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Bulgaria's New Caretaker PM Vows To Ensure Fair Snap Polls

Bulgarian President Rumen Radev (left) and caretaker Prime Minister Stefan Yanev shake hands in Sofia after a new cabinet was sworn in on May 12.
Bulgarian President Rumen Radev (left) and caretaker Prime Minister Stefan Yanev shake hands in Sofia after a new cabinet was sworn in on May 12.

SOFIA -- Bulgarian caretaker Prime Mnister Stefan Yanev has officially taken office, saying the main priority of his government will be to uphold the rule of law and ensure the fairness of the upcoming snap parliamentary elections.

"Honest and responsible work by the government can at least partially restore the lost trust in state institutions," Yanev said during his inauguration ceremony on May 12.

It will be "absolutely uncompromising" against any attempted vote violations, Yanev said.

“Integrity, transparency, professionalism," will be the motto of his cabinet, he added.

On May 11, President Rumen Radev appointed Yanev, a close ally, to lead the caretaker government until a cabinet is formed following early elections set for July 11.

The move came after an inconclusive poll last month resulted in a fragmented parliament that failed to produce a government.

Yanev, 61, was the president’s defense and security advise before his appointment. The retired brigadier general also served as a deputy prime minister and defense minister in a caretaker government Radev appointed in 2017.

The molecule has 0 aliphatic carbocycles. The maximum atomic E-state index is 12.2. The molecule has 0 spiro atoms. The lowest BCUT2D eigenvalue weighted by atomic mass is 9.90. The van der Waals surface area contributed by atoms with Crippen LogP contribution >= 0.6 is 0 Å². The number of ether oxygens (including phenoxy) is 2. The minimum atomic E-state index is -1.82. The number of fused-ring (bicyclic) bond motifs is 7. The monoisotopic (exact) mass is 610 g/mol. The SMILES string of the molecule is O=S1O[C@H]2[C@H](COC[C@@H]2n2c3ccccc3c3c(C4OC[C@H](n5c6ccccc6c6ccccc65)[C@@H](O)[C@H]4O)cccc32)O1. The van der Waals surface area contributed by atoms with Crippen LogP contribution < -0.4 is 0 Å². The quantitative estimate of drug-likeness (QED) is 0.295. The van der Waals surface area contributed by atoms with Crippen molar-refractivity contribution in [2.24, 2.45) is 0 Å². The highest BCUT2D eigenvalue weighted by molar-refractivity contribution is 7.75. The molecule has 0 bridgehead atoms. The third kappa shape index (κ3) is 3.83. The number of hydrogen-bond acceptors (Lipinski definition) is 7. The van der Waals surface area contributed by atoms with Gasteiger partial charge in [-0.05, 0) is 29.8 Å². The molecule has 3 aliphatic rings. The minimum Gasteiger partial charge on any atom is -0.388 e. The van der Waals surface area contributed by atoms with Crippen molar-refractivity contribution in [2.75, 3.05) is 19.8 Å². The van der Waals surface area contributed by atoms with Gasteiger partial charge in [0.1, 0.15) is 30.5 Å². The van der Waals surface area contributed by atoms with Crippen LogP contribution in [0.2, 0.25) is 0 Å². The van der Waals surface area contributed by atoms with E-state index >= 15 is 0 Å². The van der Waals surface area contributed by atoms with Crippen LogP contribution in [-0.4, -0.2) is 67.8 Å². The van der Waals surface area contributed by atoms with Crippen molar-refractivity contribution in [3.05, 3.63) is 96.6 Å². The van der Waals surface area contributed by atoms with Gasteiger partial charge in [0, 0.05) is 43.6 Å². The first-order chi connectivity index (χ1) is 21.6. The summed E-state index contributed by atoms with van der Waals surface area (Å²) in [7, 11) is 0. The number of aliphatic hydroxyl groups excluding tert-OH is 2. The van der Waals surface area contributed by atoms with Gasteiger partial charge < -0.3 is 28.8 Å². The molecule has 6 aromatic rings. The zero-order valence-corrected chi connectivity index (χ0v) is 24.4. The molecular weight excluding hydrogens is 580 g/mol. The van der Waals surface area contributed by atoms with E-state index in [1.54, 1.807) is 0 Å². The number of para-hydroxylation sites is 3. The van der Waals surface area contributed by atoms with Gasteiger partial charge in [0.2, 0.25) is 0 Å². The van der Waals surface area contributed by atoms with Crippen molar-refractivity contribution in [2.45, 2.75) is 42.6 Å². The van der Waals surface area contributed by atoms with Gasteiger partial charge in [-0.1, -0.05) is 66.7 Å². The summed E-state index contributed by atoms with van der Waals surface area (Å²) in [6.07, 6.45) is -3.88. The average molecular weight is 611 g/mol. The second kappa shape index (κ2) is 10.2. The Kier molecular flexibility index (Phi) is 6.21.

Speaking at the inauguration ceremony, Radev said that "declaring war on vote-buying" and "bringing order to the chaos of vaccinations” are among the tasks of new government.

Yanev's appointment as caretaker prime minister came after three failed attempts by the country’s main parties to form a government following polls on April 4.

The center-right GERB party of outgoing, three-time Prime Minister Boyko Borisov came first in the elections, but garnered only 26 percent of the vote amid frustration over endemic corruption and poverty.

The new antiestablishment party, There Is Such A People (TSN), led by television personality Slavi Trifonov, was second with 18 percent, while two other antiestablishment parties made inroads.

The Socialists came in third place in the last election.

Bulgaria, the European Union's poorest member, ranks as the bloc's most corrupt state, according to the watchdog Transparency International.

It has been criticized by Brussels for failing to overhaul its judiciary and tackle widespread corruption.

With reporting by Reuters and AP
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